The language of native American baskets
December 13, 2003 7:55 AM   Subscribe

The language of native American baskets - simply gorgeous display of native basketry with commentary from five weavers who keep classic traditions alive. It includes contemporary and antique basketry ranging from burden baskets, jars, and ollas to fancy baskets and hats. This is exhibit is currently on view at the National Museum of the American Indian.
posted by madamjujujive (9 comments total) 1 user marked this as a favorite
nice! people may also want to check out Joe Feddersen, who works with basket forms and methods (sort of).
posted by amberglow at 8:47 AM on December 13, 2003

I am reminded of a Yup'ik (SW Alaska) basket weaver who was disturbed at seeing a museum collection of baskets. She just couldn't be happy seeing all those baskets with nothing IN them.

Beauty is more than skin deep.
posted by wiinga at 9:24 AM on December 13, 2003

Other impressive baskets at the Lost City Museum, although they don't have much in the way of artifacts on their official site. In fact, the only pictures of their Native American baskets I could find was in the background of a picture of the interior of the museum.

If you happen to visit Las Vegas and want to get out of the city for the day (and maybe you've already seen Red Rocks and Hoover Dam), this is a nice trip, particularly combined with a hike through the Valley of Fire. Bring water, it's a desert out there!
posted by ilsa at 9:42 AM on December 13, 2003

Until the day I'm driven to my casket,
I'll always appreciate seeing a nice basket.
posted by troybob at 11:10 AM on December 13, 2003

So wonderful. Another great, great online exhibit is Entwined with Life: Native American Basketry from the Burke Collection in Seattle, which has over 5,000 baskets. This site is chock full of baskety goodness, and you can get a little lost, but if you have the time for a thorough perusal I recommend just going straight through the entire thing by using the "next" link at the bottom of each page. This will take you through all the nooks and crannies, except for the Basket I.D. Game, which teaches you a few little things about identifying baskets.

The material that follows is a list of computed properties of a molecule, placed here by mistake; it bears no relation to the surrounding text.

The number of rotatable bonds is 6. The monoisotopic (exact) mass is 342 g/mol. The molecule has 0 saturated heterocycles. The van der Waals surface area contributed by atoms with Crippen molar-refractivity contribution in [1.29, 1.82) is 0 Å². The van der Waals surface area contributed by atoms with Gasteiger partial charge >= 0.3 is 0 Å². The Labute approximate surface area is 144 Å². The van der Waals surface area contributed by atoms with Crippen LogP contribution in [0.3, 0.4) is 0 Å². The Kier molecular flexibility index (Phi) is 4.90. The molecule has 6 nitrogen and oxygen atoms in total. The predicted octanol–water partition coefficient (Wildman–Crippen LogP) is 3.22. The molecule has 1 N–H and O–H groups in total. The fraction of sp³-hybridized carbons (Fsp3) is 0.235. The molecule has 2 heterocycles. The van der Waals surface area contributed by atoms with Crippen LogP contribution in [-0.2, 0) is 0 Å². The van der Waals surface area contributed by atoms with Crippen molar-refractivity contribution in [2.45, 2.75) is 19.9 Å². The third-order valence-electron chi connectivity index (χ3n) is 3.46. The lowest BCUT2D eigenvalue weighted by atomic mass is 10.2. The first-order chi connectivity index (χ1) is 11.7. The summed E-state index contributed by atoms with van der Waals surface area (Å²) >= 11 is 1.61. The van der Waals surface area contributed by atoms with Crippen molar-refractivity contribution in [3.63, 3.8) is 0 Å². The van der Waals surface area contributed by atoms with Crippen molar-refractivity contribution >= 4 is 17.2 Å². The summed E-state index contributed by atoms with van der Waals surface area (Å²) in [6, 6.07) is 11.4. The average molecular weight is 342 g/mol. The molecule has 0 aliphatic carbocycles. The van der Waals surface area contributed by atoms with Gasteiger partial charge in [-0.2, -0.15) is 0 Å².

If anyone is on a basket binge, you can also check out the Twin Falls Basket Museum for lots more baskets.
posted by taz at 12:03 AM on December 14, 2003

[this is good]. Both original post and links in the thread.
posted by plep at 1:03 AM on December 14, 2003

Wow. Those coiled bowls are amazing. Thanks, mjj.
posted by yoga at 4:35 AM on December 14, 2003

I agree with plep, what fabulous links! Thanks amberglow, ilsa and taz for taking the time to post these. That's what I love about MeFi! That Lost City is so going on my travel wishlist, ilsa - very interesting stuff that I hadn't heard of - thanks.

amberglow, I love that link! And as you are no doubt aware, it links to another cool exhibit of contemporary native artists from the museum - can't wait to see as they keep adding to the exhibits.

And taz, leave it to you - not only are those both superlative links for basketry, but the Burke Collection has a plethora of other neat things too. Cool!

I love the coiled bowls too, yoga. I have long been a fan of the inuit coiled baskets which are beautifully simple and amazingly watertight. They are a bit pricey so I don't yet own one.

Nice poem troybob...and wiinga, that story is lovely and true....baskets should be used.

I also liked this quote from the original link:
“Yes, we have always been contemporary. There will be more basket-makers after us, and they will be contemporary, too.” —Theresa Hoffman, Penobscot
posted by madamjujujive at 7:18 AM on December 14, 2003

Actually, vis-a-vis wiinga's comment, the only basket that struck me as just wrong on all these page of gorgeous craftsmanship was this one. With its small head and open side sections, I just couldn't figure out what it would be good for. It looks great, but the fantastic thing about these works are that they are both artistic and utilitarian. Removing the usability aspect, for me, somehow greatly diminishes the beauty and wonder.
posted by taz at 7:45 AM on December 14, 2003

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